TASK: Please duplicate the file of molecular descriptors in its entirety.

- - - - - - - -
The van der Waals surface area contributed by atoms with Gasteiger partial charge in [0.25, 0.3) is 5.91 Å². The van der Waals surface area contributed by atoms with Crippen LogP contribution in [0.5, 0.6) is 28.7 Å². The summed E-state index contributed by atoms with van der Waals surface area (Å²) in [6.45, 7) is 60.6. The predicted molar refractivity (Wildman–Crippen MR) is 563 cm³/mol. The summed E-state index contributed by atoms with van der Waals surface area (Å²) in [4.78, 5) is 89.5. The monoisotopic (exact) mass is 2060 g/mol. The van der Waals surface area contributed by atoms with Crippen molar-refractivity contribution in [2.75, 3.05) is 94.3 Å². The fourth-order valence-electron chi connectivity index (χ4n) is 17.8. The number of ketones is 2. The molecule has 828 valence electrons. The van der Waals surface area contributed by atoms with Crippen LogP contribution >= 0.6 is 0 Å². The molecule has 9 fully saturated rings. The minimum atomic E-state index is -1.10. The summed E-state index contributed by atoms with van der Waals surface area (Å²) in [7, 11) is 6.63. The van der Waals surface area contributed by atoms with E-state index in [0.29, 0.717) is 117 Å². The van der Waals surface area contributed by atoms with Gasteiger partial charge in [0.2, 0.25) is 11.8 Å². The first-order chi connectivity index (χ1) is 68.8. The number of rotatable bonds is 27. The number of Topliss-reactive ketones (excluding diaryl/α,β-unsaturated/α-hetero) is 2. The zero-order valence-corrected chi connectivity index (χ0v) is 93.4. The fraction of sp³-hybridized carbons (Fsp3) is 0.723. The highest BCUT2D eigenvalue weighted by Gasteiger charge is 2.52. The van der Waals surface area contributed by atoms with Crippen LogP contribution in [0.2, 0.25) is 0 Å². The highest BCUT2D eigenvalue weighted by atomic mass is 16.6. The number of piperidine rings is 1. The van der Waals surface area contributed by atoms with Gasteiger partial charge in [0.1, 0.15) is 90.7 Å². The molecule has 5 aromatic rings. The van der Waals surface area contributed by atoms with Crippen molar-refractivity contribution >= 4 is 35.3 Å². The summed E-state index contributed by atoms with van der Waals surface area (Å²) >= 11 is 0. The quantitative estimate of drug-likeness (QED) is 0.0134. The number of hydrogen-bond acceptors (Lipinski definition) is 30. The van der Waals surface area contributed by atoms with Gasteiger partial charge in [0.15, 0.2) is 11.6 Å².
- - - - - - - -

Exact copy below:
The van der Waals surface area contributed by atoms with Gasteiger partial charge in [0.25, 0.3) is 5.91 Å². The van der Waals surface area contributed by atoms with Crippen LogP contribution in [0.5, 0.6) is 28.7 Å². The summed E-state index contributed by atoms with van der Waals surface area (Å²) in [6.45, 7) is 60.6. The predicted molar refractivity (Wildman–Crippen MR) is 563 cm³/mol. The summed E-state index contributed by atoms with van der Waals surface area (Å²) in [4.78, 5) is 89.5. The monoisotopic (exact) mass is 2060 g/mol. The van der Waals surface area contributed by atoms with Crippen molar-refractivity contribution in [2.75, 3.05) is 94.3 Å². The fourth-order valence-electron chi connectivity index (χ4n) is 17.8. The number of ketones is 2. The molecule has 828 valence electrons. The van der Waals surface area contributed by atoms with Crippen LogP contribution >= 0.6 is 0 Å². The molecule has 9 fully saturated rings. The minimum atomic E-state index is -1.10. The summed E-state index contributed by atoms with van der Waals surface area (Å²) in [7, 11) is 6.63. The van der Waals surface area contributed by atoms with E-state index in [0.29, 0.717) is 117 Å². The van der Waals surface area contributed by atoms with Gasteiger partial charge in [0.2, 0.25) is 11.8 Å². The first-order chi connectivity index (χ1) is 68.8. The number of rotatable bonds is 27. The number of Topliss-reactive ketones (excluding diaryl/α,β-unsaturated/α-hetero) is 2. The zero-order valence-corrected chi connectivity index (χ0v) is 93.4. The fraction of sp³-hybridized carbons (Fsp3) is 0.723. The highest BCUT2D eigenvalue weighted by Gasteiger charge is 2.52. The van der Waals surface area contributed by atoms with Crippen LogP contribution in [0.2, 0.25) is 0 Å². The highest BCUT2D eigenvalue weighted by atomic mass is 16.6. The number of piperidine rings is 1. The van der Waals surface area contributed by atoms with Gasteiger partial charge in [0.1, 0.15) is 90.7 Å². The molecule has 5 aromatic rings. The van der Waals surface area contributed by atoms with Crippen molar-refractivity contribution >= 4 is 35.3 Å². The summed E-state index contributed by atoms with van der Waals surface area (Å²) >= 11 is 0. The quantitative estimate of drug-likeness (QED) is 0.0134. The number of hydrogen-bond acceptors (Lipinski definition) is 30. The van der Waals surface area contributed by atoms with Gasteiger partial charge in [0.15, 0.2) is 11.6 Å².